Instructor bio: Dan Kruse is a musical researcher and lecturer, a documentary filmmaker, and a teacher and facilitator. He holds a Master’s in Ethnomusicology from the UA’s Fred Fox School of Music. Dan’s Master’s Thesis is “Zoom!”, a documentary film chronicling the life of a small, independent record label in late 1950s Tucson; it was named “Best of Arizona” in the 2013 Arizona International Film Festival. Dan’s documentary works have also aired on Arizona Public Media’s “Arizona Illustrated” and “Arizona Spotlight”, and he served for six years as the local host of NPR’s “All Things Considered”. He’s a popular lecturer on a variety of musical topics in the Tucson area, and finds the written and spoken word to be meaningful ways to access our deepest values and our relationship to music. COST: $196
Physical Em(body)ment of Language
Class Meetings: Wednesday, November 1, 6:00pm-8:00pm
Alumni Room 205
Recognizing that language is a physical material for making, we will consider the ways in which language enters the body, inhabits and affects the body; and how to utilize this bodily response as a platform for poetics. This two-hour class will include some reading of materials, some discussion, and some generative writing. If there’s time, we may share our new work with each other.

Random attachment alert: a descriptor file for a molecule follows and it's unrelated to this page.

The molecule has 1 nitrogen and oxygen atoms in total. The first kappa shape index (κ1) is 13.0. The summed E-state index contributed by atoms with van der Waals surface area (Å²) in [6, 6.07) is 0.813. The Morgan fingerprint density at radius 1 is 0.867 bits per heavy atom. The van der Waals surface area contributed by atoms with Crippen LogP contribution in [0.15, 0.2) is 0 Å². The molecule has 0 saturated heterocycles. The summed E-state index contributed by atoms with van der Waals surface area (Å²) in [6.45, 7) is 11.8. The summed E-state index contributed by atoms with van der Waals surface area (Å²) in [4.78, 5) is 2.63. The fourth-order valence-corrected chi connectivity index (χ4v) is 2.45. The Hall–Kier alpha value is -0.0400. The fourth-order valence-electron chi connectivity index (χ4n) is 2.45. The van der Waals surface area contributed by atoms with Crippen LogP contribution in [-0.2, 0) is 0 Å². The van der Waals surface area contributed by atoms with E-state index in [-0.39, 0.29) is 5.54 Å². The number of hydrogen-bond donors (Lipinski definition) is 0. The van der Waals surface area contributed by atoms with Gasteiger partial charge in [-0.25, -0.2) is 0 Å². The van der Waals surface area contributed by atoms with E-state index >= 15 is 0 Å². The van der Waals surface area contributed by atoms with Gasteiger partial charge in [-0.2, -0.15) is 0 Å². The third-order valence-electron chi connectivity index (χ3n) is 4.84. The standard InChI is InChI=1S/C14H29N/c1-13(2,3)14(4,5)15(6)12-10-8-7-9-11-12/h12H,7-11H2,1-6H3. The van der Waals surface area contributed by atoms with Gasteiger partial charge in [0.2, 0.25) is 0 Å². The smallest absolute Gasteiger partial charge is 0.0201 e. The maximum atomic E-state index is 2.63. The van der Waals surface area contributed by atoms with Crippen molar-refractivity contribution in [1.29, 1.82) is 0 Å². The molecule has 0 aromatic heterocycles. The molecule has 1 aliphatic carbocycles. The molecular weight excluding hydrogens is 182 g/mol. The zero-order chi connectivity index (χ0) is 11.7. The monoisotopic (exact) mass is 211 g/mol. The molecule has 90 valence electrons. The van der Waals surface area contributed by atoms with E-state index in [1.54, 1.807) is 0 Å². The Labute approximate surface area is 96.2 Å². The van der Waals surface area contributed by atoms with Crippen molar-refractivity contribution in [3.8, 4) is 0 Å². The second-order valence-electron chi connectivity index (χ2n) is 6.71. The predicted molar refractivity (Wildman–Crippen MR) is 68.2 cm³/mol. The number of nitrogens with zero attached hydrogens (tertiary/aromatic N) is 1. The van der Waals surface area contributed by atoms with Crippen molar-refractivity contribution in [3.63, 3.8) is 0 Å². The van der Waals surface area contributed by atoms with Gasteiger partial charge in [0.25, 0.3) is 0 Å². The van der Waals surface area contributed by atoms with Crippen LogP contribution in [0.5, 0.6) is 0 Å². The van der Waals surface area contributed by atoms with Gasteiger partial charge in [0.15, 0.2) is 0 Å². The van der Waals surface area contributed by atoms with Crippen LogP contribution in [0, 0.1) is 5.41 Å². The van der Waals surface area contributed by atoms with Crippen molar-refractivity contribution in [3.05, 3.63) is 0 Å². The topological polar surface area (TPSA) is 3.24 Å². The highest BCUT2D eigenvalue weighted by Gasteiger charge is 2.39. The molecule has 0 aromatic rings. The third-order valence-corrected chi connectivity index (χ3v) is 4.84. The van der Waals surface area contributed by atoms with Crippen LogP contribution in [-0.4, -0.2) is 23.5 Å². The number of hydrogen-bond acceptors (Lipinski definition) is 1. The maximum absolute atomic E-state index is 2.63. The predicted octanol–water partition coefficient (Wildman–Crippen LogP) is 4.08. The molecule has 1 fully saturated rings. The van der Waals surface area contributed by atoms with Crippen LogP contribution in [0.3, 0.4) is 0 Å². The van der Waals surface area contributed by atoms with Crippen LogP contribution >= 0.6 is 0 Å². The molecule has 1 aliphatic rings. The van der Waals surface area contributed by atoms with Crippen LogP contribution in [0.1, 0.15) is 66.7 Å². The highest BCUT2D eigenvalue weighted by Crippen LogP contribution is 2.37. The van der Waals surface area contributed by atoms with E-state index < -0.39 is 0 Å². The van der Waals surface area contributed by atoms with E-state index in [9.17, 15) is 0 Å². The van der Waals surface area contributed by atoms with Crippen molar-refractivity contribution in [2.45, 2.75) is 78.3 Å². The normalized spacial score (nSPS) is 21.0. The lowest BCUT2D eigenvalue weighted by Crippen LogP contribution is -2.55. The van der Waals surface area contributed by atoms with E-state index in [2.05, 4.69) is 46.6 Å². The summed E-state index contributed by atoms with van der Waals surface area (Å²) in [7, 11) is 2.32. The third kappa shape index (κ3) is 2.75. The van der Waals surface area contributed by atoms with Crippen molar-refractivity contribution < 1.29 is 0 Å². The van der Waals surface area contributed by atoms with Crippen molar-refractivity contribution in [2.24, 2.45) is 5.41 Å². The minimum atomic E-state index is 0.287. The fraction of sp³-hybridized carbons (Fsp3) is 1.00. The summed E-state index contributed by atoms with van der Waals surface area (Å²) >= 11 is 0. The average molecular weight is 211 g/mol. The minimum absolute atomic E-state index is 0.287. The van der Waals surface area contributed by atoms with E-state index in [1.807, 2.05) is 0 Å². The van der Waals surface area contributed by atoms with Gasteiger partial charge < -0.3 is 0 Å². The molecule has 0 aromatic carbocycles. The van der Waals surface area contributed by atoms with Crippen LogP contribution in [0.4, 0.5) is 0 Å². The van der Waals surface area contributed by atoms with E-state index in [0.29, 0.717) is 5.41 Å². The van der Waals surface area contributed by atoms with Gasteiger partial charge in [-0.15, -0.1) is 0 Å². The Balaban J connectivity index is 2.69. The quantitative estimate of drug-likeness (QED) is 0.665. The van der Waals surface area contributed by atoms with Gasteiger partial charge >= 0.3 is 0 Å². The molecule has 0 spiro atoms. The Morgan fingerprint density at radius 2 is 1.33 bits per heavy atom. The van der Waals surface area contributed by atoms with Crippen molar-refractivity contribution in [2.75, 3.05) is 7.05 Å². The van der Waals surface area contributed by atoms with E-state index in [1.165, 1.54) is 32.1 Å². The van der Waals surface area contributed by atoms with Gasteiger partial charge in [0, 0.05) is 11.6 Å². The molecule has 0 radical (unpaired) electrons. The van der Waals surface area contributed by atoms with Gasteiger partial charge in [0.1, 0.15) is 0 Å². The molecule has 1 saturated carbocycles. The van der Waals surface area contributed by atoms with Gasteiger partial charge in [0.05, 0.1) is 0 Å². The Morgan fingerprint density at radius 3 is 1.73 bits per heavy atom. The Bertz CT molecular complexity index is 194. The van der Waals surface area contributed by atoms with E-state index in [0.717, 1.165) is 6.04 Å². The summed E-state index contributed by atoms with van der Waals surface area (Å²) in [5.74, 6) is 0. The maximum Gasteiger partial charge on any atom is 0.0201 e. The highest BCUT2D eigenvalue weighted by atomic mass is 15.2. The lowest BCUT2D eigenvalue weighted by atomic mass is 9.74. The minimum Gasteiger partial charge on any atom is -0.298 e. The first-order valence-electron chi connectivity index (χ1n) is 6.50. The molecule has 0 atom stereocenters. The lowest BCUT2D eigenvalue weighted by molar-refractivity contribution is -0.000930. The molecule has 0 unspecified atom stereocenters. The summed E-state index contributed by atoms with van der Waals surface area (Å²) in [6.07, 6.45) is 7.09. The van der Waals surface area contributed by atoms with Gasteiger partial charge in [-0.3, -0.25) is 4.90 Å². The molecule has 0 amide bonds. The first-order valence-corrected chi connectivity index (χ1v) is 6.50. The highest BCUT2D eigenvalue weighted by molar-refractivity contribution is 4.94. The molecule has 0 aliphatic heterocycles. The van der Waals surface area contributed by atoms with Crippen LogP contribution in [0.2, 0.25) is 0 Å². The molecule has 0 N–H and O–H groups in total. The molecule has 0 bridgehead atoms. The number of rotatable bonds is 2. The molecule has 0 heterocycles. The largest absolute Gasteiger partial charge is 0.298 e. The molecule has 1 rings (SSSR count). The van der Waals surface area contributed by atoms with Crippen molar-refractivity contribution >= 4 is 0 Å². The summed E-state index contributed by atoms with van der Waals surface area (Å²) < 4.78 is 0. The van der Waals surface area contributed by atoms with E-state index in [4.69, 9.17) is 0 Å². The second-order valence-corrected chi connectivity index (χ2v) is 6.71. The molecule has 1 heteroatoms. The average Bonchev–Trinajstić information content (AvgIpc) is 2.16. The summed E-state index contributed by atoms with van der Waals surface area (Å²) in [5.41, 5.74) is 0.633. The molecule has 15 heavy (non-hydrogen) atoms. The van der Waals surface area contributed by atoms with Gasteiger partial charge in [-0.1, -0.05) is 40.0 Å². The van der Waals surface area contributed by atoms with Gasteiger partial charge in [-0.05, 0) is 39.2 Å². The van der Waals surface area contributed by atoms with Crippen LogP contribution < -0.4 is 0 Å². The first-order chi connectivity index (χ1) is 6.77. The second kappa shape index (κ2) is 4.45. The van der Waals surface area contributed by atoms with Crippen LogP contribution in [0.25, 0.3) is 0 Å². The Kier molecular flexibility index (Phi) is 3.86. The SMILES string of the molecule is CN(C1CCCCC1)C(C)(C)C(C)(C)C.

Instructor bio: Layli Long Soldier is a member of the Oglala Sioux Tribe. She has served as a contributing editor of Drunken Boat. Her poems have appeared in The American Poet, The American Reader and The Kenyon Review Online. She is the recipient of the 2015 Native Arts and Cultures Foundation National Artist Fellowship, a 2015 Lannan Literary Fellowship and a 2016 Whiting Award. Her newest collection of poems “WHEREAS” will be published by Graywolf Press this spring. She lives in Santa Fe, New Mexico. COST: $60
Rewriting Our Family Stories, with Danielle Geller
Class Meetings: Six Mondays and Wednesdays, November 27—December 13, 6:00pm-8:00pm
Conference Room 207.
We are all accumulations of the stories we tell ourselves and the stories we’ve been told. We inherit family histories in fragments, and while family members may agree on the elements of a story, we sometimes construct different meanings and personal narratives around them. In this course, we’ll explore what responsibility we as writers owe to established family narratives, and when (and how, and why) we should diverge from them. Over six weeks, we will generate and workshop our writing. We will read personal essays and memoir excerpts by writers who document, rewrite, and deconstruct their own family histories, such as Mary Karr, Cheryl Strayed, Jeannette Walls, Melissa Febos, Mason Stokes, and David Sedaris.
Instructor bio: Danielle Geller is a candidate in Creative Writing, Nonfiction at the University of Arizona. She is also the grateful recipient of a 2016 Rona Jaffe Writers’ Award. Her work has appeared in Brevity and Silk Road Review, and she has an essay forthcoming in This is the Place (Seal Press, 2017). She is working on a collection of essays about her mother. COST: $196
- University of Arizona Poetry Center
1508 E. Helen St.
Tucson, AZ 85721 United States + Google Map